Definition: The Social Cost is the cost related to the working of the firm but is not explicitly borne by the firm instead it is the cost to the society due to the production of a commodity. The social cost is used in the social cost-benefit analysis of the overall impact of the operations of the business on the society as a whole and do not normally figure in the business decisions.
The social cost includes both the private cost and the external cost. The external costs are those costs which are directly related to the production and consumption of the commodity but is not directly paid by the producer. These are the costs borne by the society and therefore is called as the social cost.
Usually, the factories and mills located within the city cause pollution, both air, and water. For example, Mathura Oil Refinery discharging its wastes into river Yamuna is contaminating the water thereby causing the water pollution.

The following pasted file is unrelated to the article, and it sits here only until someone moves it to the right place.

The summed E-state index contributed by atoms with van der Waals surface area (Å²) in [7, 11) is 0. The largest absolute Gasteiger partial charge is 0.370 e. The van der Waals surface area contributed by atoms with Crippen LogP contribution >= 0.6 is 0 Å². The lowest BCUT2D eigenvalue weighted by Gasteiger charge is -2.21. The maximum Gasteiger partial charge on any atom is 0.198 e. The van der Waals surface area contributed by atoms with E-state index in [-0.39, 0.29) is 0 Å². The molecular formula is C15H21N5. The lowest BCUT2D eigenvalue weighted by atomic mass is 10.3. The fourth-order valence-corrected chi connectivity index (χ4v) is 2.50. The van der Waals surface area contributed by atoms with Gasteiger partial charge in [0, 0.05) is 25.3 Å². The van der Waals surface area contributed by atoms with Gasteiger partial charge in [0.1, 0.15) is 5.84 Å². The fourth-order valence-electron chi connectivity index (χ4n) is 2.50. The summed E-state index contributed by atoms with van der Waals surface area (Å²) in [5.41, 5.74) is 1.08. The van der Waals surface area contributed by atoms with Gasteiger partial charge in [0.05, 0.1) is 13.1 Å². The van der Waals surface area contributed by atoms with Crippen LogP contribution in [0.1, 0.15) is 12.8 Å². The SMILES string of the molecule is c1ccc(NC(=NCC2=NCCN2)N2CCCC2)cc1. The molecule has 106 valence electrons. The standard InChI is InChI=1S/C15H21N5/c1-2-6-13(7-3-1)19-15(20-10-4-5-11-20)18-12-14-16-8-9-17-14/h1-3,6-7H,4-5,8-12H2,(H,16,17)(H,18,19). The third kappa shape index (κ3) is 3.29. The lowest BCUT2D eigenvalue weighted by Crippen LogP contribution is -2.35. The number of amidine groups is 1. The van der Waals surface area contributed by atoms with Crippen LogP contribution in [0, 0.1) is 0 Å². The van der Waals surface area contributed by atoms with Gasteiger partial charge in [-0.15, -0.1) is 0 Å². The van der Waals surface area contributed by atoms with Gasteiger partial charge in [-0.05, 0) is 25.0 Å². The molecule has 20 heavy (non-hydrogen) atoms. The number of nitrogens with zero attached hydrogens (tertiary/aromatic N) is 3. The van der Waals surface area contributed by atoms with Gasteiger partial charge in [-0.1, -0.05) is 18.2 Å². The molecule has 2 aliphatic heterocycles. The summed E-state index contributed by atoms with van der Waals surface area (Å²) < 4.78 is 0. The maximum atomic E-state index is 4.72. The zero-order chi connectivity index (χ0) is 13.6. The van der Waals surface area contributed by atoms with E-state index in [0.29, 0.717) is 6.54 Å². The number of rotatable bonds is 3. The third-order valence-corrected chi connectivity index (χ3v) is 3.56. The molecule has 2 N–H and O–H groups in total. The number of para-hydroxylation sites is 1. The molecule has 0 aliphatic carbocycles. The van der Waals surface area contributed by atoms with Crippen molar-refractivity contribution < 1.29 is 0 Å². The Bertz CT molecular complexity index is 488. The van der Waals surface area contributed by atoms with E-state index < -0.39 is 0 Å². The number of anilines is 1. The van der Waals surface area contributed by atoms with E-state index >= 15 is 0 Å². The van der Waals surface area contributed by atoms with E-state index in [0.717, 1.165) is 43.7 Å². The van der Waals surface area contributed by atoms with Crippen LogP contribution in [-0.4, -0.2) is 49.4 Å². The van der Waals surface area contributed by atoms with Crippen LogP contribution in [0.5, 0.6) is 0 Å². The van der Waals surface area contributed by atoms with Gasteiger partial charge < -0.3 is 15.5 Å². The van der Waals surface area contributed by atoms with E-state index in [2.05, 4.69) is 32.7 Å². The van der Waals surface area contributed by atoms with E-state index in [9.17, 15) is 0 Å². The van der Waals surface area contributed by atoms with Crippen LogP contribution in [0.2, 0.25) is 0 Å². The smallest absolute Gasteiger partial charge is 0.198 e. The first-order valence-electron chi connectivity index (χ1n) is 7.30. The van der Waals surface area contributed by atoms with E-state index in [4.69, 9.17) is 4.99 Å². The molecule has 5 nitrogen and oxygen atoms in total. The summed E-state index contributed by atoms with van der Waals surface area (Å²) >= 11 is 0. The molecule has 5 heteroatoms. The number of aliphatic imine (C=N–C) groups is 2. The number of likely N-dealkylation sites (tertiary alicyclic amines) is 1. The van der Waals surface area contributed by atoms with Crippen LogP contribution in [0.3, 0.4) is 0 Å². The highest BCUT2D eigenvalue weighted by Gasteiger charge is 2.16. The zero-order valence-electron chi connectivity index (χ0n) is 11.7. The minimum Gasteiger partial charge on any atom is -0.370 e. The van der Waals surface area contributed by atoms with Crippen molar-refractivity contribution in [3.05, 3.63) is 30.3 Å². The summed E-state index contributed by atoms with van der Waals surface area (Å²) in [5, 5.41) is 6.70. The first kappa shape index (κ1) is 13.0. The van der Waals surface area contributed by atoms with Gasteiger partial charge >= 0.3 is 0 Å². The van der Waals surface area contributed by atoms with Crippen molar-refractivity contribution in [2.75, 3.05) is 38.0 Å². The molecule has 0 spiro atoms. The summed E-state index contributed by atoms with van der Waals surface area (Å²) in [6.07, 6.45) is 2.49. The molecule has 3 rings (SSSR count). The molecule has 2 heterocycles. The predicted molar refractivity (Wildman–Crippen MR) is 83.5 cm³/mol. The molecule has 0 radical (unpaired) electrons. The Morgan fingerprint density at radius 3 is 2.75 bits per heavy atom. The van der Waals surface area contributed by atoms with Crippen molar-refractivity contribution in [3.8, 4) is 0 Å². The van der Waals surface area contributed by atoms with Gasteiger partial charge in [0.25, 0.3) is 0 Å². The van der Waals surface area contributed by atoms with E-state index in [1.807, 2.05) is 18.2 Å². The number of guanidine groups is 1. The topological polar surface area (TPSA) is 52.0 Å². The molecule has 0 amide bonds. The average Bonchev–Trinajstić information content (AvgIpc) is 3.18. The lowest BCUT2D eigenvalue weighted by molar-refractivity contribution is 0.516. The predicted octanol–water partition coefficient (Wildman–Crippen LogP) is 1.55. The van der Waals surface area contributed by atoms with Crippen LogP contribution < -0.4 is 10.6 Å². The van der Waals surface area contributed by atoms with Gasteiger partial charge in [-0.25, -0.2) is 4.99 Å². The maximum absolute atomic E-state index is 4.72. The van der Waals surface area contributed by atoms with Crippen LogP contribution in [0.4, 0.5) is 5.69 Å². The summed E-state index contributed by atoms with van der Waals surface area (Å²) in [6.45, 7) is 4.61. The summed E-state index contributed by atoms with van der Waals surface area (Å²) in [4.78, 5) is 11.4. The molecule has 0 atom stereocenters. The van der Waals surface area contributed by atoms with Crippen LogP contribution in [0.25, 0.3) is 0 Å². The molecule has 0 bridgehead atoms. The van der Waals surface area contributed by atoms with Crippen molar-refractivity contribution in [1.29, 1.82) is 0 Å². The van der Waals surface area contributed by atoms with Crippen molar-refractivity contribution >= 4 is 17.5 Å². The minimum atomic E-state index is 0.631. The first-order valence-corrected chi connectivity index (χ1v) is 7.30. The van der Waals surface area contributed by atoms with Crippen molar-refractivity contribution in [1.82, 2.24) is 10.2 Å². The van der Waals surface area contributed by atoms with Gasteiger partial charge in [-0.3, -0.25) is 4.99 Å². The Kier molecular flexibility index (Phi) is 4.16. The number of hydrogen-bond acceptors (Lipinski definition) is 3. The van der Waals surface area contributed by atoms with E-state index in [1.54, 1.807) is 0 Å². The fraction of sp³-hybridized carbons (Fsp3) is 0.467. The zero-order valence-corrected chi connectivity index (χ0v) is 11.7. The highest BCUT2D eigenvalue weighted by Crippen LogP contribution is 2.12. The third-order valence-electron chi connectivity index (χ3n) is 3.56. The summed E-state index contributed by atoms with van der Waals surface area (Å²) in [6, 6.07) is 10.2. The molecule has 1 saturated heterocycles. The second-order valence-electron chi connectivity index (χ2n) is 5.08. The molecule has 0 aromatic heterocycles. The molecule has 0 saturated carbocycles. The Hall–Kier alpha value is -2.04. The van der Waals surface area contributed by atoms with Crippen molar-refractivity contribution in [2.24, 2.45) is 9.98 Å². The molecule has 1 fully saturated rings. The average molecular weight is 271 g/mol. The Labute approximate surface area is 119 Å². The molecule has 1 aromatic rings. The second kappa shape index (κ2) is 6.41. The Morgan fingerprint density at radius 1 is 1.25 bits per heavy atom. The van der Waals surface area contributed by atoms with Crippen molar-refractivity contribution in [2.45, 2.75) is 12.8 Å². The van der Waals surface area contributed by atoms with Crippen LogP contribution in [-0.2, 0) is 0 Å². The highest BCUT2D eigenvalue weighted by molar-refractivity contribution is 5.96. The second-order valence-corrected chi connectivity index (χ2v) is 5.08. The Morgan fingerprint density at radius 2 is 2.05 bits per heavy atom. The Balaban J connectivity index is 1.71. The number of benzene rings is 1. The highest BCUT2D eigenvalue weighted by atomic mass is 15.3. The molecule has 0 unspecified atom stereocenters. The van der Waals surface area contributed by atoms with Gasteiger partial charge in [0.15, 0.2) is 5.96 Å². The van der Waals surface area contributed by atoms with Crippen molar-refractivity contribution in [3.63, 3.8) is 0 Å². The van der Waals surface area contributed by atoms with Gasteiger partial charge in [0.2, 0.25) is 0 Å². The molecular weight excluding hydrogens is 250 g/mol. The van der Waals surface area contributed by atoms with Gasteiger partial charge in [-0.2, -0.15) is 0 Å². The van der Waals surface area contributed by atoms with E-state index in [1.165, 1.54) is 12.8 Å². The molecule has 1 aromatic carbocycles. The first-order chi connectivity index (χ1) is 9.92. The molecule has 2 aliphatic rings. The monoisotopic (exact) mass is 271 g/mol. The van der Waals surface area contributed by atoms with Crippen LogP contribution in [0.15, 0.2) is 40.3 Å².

Thus, the social costs include:
- The cost of natural resources for which the firms are not required to pay, for example, river, lake, atmosphere, etc.
- The use of public utility services such as roadways, drainage systems, etc.
- The cost of ‘disutility’ created through pollution (air, water, noise, environment).
It is assumed that the disutility created through pollution is equal to the total private and public expenditure incurred by the firm to safeguard the public from the health hazards and social tension created by the production process. But however, these indicators, total cost, and public expenditure, does not give a true measure of the public disutility or the social cost.
Asiimwe halid says
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Ajayi Rilwan says
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Peter Nangolo says
Very helpful, well explained, thanks.